If you’re not sure about what or who you are musically, or how you define yourself then you’re going to find it more difficult to find your fanbase.
If you know who you are, and what sort of brand or image you portray then you’re far more likely to know what sort of fans you have, what artists you might be similar to and where those fans will be. Not only that but how they will behave, what sort of things they respond to and how you can get them onboard with your own music.
What image do you currently portray? (not what do you WANT to be, but what do you currently look like from a potential listener’s point of view?)
Do you have a website or social media, do you have profiles elsewhere, and how are they image-wise? Do they align? Are they consistent? Can you put yourself against other artists and stand up quality-wise?
The first step you should take is take a look at your own situation and take stock of what you have out there. Is it enough? Is it too much? How do you plan to keep it all professional, up to date and consistent?
What sort of music inspires you? What artists or bands would you consider to be similar? Do you want to try to align yourself with any scenes (however big or small)?
Build a list of similar artists and brands that you think would be worth aligning with (or at least keep them in mind) and allow that to help you decide on next steps.
Genres are fickle, and an of-contested point, but to be able to define your music with them is going to be very useful. If you can use well-recognised genres or combinations of them to define your work, then you’re going to be able to describe your sound far more easily.
Don’t be afraid of adopting niche genres if they work for you, but consider answering the question “so what does your music sound like” and let that help you define yourself.
Your brand is the way your audience feel about your music. It’s hard to control, but it can be influenced by your brand “identity” – things like logos, imagery, releases, genre, tone of voice and so on.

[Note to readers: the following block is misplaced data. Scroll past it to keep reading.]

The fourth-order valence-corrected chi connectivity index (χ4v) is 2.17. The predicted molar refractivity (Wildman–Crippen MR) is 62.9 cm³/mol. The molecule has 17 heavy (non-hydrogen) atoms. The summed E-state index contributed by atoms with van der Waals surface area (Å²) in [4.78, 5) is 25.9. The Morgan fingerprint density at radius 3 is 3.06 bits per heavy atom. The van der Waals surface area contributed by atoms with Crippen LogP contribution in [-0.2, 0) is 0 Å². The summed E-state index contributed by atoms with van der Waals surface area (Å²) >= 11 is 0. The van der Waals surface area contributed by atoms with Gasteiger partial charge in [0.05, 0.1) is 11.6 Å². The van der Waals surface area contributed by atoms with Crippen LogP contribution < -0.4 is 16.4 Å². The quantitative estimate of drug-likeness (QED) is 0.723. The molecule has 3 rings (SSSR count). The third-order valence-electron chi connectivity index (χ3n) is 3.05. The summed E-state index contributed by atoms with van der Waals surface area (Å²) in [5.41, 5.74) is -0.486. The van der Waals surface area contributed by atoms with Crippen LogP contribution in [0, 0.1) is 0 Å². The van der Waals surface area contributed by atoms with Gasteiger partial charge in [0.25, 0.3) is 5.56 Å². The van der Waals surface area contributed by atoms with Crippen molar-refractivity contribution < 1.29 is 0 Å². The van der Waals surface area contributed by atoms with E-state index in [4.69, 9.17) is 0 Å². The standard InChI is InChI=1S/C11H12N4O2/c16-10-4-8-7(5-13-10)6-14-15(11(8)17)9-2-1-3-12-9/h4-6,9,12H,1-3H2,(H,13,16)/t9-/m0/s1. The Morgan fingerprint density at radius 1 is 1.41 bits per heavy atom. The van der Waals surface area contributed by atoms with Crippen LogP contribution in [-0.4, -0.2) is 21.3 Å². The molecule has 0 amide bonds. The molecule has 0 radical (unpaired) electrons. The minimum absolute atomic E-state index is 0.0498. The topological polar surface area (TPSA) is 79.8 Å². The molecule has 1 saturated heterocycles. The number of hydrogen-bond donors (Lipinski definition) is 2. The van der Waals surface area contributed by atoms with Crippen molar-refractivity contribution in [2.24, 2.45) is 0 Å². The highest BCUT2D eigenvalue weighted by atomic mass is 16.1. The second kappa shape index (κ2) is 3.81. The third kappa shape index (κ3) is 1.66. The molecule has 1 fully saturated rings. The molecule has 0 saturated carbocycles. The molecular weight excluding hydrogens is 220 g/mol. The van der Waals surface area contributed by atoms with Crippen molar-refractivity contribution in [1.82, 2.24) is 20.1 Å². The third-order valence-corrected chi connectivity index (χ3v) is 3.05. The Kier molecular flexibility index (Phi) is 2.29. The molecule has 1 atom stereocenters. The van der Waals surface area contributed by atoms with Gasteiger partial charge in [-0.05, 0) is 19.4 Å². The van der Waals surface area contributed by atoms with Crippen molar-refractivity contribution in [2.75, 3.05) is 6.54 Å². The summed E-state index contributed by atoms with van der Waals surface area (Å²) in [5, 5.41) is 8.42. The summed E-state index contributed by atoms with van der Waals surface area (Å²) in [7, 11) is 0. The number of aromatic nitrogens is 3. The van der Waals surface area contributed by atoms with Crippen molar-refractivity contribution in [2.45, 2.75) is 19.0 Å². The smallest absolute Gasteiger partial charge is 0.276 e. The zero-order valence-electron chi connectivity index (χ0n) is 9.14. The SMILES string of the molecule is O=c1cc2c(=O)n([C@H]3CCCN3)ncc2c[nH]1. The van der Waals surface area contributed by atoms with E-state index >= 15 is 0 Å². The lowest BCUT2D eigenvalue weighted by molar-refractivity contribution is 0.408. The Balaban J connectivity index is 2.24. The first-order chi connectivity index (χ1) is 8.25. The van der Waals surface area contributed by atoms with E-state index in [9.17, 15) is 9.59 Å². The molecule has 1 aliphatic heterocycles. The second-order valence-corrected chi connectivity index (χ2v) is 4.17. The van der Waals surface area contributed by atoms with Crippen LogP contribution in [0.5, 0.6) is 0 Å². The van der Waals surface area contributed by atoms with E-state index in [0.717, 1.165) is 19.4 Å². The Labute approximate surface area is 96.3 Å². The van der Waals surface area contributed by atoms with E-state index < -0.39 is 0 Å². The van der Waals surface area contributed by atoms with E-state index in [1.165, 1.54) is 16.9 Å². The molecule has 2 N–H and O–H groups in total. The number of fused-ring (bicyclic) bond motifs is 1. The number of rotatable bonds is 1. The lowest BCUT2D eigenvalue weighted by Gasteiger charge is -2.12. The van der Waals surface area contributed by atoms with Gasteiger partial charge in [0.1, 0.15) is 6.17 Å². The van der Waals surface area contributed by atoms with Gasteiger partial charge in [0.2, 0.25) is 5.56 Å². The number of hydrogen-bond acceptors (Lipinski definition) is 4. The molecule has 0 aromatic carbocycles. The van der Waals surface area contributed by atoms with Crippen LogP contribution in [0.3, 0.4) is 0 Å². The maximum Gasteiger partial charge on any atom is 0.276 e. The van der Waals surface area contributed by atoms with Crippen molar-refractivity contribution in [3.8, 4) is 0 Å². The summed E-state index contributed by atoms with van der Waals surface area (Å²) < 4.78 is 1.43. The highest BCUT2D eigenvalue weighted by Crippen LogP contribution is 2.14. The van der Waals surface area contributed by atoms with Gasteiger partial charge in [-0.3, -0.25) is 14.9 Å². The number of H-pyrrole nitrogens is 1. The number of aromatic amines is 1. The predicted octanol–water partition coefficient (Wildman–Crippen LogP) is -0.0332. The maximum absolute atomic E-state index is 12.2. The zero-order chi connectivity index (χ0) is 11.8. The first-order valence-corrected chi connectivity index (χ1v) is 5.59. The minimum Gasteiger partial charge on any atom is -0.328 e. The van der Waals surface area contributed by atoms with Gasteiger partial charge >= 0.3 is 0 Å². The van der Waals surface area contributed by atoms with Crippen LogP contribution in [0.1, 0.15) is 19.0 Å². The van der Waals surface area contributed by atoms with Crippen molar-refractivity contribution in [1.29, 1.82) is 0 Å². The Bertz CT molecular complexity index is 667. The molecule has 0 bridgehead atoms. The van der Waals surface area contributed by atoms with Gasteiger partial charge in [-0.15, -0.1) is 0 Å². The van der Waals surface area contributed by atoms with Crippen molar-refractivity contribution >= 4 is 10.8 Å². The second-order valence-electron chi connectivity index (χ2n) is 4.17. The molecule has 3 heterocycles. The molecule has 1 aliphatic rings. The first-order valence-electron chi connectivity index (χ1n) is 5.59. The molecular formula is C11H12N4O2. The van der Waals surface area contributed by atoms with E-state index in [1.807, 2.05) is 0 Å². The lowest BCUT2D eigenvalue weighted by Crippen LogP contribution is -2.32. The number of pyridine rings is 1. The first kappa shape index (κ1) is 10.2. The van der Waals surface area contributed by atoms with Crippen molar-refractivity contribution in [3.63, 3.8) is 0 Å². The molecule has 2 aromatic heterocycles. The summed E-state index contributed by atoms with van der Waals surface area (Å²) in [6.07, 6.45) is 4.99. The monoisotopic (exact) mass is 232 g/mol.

It all adds up and helps influence people. Ultimately though you can’t control your brand, you can understand it, but you can’t control how other people feel about your music, so the key here is to let go of what you want it to be and understand what it is first.
If you could have any fans in the world, how would they behave? What would they do, what would their lives be like?
Can you put together an image of the sort of person you’d like to have listening to your music? If so – do it. Let them take shape. Make a fake person on paper, in your head, wherever – and give them as much detail as you can.
Concentrate particularly on how they discover new music, how they behave when listening to music, where they go online, where they go for musical recommendations and what sort of patterns of behaviour they follow.
Think about how they might respond to recommendations, how they consume things like playlists, radio, streaming sites like YouTube or Soundcloud or if they’re more about vinyl, CDs etc.
The goal here is to build a picture of the sort of person that relates to you and your brand, and for that to give you new ideas about how to find them, how to approach them (online or off) and how to get your music into a format where they discover it naturally.
You might find a portion of your audience still listens to the radio. Maybe in the car. Where would they be based? Cities, rural? What countries? What are the radio stations playing the sort of genres you’re aligned with? How can you target them and get your music to show producers or DJs? How might you ask those DJs to introduce your music and how would you describe it to them?
That’s just one possible scenario, but I think the key here is to consider all of these avenues, and then think about which ones are going to be possible for you, and which will involve a bit of work. How can you make them possible and how can you put some sort of strategy into place in order to get your music out to the right people.
Defining yourself, your music, your brand and then defining your audience and listeners is one of the most important things you can do on the path to success.
You wouldn’t do many important things without some sort of plan, would you? Would you drive to another city, country or state without looking at directions? Would you build a house without deciding on blueprints and plans?
Don’t jump the gun on your musical career. It’s all too easy to bash straight into sticking your stuff on Spotify, mass-emailing some playlists and wasting your efforts when you could be working more efficiently in other ways.
This advice, and loads more detail on actual strategies can be found in the Build Your Fanbase course too.
It’s free, and I won’t sell, rent or spam your inbox.
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Sick of sending demos? Worried about losing control? Considered releasing on your own but worried it’s lots of work? Worried you won’t be able to reach an audience or fanbase with the music? This course is for you...
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